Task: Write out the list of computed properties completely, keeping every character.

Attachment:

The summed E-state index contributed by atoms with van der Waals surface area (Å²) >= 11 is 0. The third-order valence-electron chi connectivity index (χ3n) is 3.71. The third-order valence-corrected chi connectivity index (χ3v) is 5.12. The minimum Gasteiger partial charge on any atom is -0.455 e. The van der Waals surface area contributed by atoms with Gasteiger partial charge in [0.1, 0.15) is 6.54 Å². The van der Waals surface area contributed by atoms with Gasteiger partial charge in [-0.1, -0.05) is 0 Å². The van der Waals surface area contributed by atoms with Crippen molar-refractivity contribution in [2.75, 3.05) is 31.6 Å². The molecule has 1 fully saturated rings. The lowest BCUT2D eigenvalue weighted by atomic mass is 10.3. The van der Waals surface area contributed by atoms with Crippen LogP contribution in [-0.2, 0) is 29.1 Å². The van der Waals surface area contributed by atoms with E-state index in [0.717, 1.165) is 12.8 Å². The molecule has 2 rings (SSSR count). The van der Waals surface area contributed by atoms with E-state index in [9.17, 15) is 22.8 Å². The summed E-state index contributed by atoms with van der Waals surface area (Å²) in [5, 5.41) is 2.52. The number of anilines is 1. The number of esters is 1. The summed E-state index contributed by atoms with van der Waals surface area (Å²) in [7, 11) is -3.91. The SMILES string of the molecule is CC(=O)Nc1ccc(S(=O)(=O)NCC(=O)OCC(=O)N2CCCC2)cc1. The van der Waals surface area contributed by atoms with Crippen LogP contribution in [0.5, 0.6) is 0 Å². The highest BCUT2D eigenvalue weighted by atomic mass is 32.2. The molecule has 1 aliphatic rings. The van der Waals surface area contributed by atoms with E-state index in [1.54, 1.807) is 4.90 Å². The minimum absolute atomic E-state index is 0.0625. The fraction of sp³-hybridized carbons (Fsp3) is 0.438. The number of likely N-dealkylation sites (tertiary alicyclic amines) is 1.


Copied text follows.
The summed E-state index contributed by atoms with van der Waals surface area (Å²) >= 11 is 0. The third-order valence-electron chi connectivity index (χ3n) is 3.71. The third-order valence-corrected chi connectivity index (χ3v) is 5.12. The minimum Gasteiger partial charge on any atom is -0.455 e. The van der Waals surface area contributed by atoms with Gasteiger partial charge in [0.1, 0.15) is 6.54 Å². The van der Waals surface area contributed by atoms with Gasteiger partial charge in [-0.1, -0.05) is 0 Å². The van der Waals surface area contributed by atoms with Crippen molar-refractivity contribution in [2.75, 3.05) is 31.6 Å². The molecule has 1 fully saturated rings. The lowest BCUT2D eigenvalue weighted by atomic mass is 10.3. The van der Waals surface area contributed by atoms with Crippen LogP contribution in [-0.2, 0) is 29.1 Å². The van der Waals surface area contributed by atoms with E-state index in [0.717, 1.165) is 12.8 Å². The molecule has 2 rings (SSSR count). The van der Waals surface area contributed by atoms with E-state index in [9.17, 15) is 22.8 Å². The summed E-state index contributed by atoms with van der Waals surface area (Å²) in [5, 5.41) is 2.52. The number of anilines is 1. The number of esters is 1. The summed E-state index contributed by atoms with van der Waals surface area (Å²) in [7, 11) is -3.91. The SMILES string of the molecule is CC(=O)Nc1ccc(S(=O)(=O)NCC(=O)OCC(=O)N2CCCC2)cc1. The van der Waals surface area contributed by atoms with Crippen LogP contribution in [0.5, 0.6) is 0 Å². The highest BCUT2D eigenvalue weighted by atomic mass is 32.2. The molecule has 1 aliphatic rings. The van der Waals surface area contributed by atoms with E-state index in [1.54, 1.807) is 4.90 Å². The minimum absolute atomic E-state index is 0.0625. The fraction of sp³-hybridized carbons (Fsp3) is 0.438. The number of likely N-dealkylation sites (tertiary alicyclic amines) is 1.